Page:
Several months ago, I approached an employee to congratulate him on an idea that he had implemented.  I asked him to enter it as part of a company sponsored idea/solutions reward program.  For reasons I still cannot fathom, that employee, along with his partner, railed me with a 10 minute lambasting on their dissatisfaction not only with the program, but with me, and misconceptions they have harbored.  It was an overwhelming display of disrespect in front of four other coworkers of theirs.  I finally interrupted both of them and said, "There is absolutely nothing I can do for either of you, so I am going to leave the break room, have a nice weekend."  With that I made my leave and felt like I had been run over by a truck.

I didn't hold a grudge, and two days later, one of the two apologized for unloading on me so heavily.  I replied to him that he hadn't even treated me like a human being, and that I did not retaliate nor did I hold a grudge.  I asked him to consider the fact that he put me in a five on one situation, and instead of retaliating, I made my leave.  I am not sure how much he gleaned from it, but I am glad that I was able to express it without anger, and in a professional manner.

When people give us a piece of their mind, and do it insensitively, it is if they are tearing off a piece of our self-esteem.  Think about it as a bouquet of roses, with bright beautiful petals.  People notice their beauty and don't even think about peeling one off, rubbing it in their fingers, and then simply tossing it away.  Their one petal plucking isn't significant, unless fifty people do the same, and then all you are left with are stems.  Stems that need to be revived, so that tomorrow you can arrive with another beautiful dozen.  Hopefully people appreciate what you have to offer, sometimes they won't, and our self-esteem must be strong enough to endure it each and every day.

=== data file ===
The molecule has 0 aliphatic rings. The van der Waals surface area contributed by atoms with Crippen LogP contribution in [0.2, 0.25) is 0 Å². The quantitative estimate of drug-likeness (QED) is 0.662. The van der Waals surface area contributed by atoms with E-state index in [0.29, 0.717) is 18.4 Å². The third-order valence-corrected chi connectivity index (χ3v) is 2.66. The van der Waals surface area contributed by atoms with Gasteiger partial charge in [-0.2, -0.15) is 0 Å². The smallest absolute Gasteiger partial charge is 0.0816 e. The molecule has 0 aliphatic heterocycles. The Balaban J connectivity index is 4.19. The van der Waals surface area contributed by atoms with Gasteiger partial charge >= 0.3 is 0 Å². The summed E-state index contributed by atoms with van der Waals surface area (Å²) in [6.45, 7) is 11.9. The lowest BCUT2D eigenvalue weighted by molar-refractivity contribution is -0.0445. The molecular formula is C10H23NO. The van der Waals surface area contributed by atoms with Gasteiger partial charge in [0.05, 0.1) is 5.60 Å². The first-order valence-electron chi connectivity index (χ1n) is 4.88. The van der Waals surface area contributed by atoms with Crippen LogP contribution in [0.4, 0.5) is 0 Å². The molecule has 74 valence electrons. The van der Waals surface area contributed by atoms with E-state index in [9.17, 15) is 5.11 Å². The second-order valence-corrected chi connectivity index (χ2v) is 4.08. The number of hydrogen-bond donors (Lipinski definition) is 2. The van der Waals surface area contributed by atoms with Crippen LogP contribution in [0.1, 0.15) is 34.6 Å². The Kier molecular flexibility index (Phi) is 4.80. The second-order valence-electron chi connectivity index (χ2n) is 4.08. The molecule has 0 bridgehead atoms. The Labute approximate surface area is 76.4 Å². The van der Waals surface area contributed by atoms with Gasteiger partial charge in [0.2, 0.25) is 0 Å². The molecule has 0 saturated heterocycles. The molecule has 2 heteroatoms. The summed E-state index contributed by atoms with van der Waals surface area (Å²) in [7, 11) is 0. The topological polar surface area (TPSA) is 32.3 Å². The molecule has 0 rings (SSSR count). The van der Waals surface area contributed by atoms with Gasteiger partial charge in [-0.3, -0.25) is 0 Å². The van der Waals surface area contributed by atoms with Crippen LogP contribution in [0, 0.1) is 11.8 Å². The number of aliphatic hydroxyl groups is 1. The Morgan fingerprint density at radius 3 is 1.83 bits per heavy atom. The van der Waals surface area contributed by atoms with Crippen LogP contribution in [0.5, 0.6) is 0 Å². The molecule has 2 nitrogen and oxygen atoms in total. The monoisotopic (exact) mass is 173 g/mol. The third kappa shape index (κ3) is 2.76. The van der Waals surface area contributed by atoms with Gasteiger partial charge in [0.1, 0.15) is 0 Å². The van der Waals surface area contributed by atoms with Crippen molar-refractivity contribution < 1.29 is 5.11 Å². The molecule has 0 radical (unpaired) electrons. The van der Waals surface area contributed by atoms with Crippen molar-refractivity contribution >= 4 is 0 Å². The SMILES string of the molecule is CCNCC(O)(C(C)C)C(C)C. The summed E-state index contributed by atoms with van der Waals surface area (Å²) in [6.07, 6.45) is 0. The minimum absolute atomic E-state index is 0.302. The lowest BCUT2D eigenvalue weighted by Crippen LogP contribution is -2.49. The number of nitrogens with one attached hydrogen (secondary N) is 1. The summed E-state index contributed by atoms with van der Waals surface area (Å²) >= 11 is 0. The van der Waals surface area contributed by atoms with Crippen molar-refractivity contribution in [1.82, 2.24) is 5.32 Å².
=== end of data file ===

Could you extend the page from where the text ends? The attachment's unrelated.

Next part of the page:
Comments

Post a Comment

Popular posts from this blog

The Strength of Manufacturing, Today and Tomorrow

During a recent staff meeting, I grabbed a can of soda from the mini-fridge in the conference room.  There was one lonely can of Vernors Ginger Ale amongst the plethora of cans of Pepsi, and Diet Pepsi.  Normally, I don't drink regular soda because of the sugar, but a spicy Vernors sure did sound good.  If you aren't familiar with Vernors, it's a long-time Detroit favorite.  A once regional product, it has become a nationwide staple.  Different from Canada Dry or Schwepps ginger ale, Vernors has a unique darker color and spiciness that makes it an acquired taste. The logo of Vernors has always been an old style wooden stave barrel with riveted wrought iron bands.  Even this particular can was dressed up like an old barrel.  While holding the can in my hand, my mind was flooded of thoughts and memories about my connection with Detroit, and my grandfather, great uncle, and great grandfather that were in the barrel and crate business.  The business later transformed, just